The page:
High Plasma Levels of Betaine, a Trimethylamine N-Oxide Related Metabolite, are Associated with Severity of Cirrhosis

Transplant Lines Investigators, Eline H van den Berg*, Jose L Flores-Guerrero, Erwin Garcia, Margery A Connelly, Vincent E de Meijer, Stephan J L Bakker, Hans Blokzijl, Robin P F Dullaart

*Corresponding author for this work

Research output: Contribution to journalArticleAcademicpeer-review

1 Citation (Scopus)
57 Downloads (Pure)


BACKGROUND AND AIMS: The gut microbiome-related metabolites betaine and trimethylamine N-oxide (TMAO) affect major health issues. In cirrhosis, betaine metabolism may be diminished due to impaired hepatic betaine homocysteine methyltransferase activity, whereas TMAO generation from trimethylamine may be altered due to impaired hepatic flavin monooxygenase expression. Here we determined plasma betaine and TMAO levels in patients with end-stage liver disease and assessed their relationships with liver disease severity.

METHODS: Plasma betaine and TMAO concentrations were measured by nuclear magnetic resonance spectroscopy in 129 cirrhotic patients (TransplantLines cohort study; NCT03272841) and compared with levels from 4,837 participants of the PREVEND cohort study. Disease severity was assessed by Child-Pugh-Turcotte (CPT) classification and Model for End-stage Liver Disease (MELD) score.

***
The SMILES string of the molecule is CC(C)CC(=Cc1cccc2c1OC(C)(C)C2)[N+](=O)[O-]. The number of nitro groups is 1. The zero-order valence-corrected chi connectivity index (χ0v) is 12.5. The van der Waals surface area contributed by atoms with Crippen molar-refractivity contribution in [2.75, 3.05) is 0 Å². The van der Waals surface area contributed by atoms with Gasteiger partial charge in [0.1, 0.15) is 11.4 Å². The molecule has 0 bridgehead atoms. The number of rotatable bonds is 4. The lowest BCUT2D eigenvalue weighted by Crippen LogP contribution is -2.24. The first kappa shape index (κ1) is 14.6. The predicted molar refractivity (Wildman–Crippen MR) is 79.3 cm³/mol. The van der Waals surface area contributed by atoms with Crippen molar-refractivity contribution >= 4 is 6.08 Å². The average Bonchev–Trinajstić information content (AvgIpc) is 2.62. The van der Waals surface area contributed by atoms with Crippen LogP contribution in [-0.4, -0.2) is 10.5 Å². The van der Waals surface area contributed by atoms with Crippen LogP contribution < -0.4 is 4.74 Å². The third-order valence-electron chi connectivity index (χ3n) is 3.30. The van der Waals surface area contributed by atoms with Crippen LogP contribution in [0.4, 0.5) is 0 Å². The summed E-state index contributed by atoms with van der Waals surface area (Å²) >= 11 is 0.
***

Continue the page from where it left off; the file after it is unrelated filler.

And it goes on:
RESULTS: Plasma betaine was on average 60% higher (P<0.001), whereas TMAO was not significantly lower in cirrhotic patients vs. PREVEND population (P=0.44). After liver transplantation (n=13), betaine decreased (P=0.017; P=0.36 vs. PREVEND population), whereas TMAO levels tended to increase (P=0.085) to higher levels than in the PREVEND population (P=0.003). Betaine levels were positively associated with CPT stage and MELD score (both P<0.001). The association with MELD score remained in fully adjusted analysis (P<0.001). The association of TMAO with MELD score did not reach significance (P=0.11). Neither betaine, nor TMAO levels were associated with mortality on the waiting list for liver transplantation (adjusted P=0.78 and P=0.44, respectively).

CONCLUSION: Plasma betaine levels are elevated in cirrhotic patients in parallel with disease severity, and decrease after liver transplantation.

Original languageEnglish
Pages (from-to)424-433
Number of pages10
JournalLiver International
Issue number2
Early online date18-May-2022
Publication statusPublished - Feb-2023

Cite this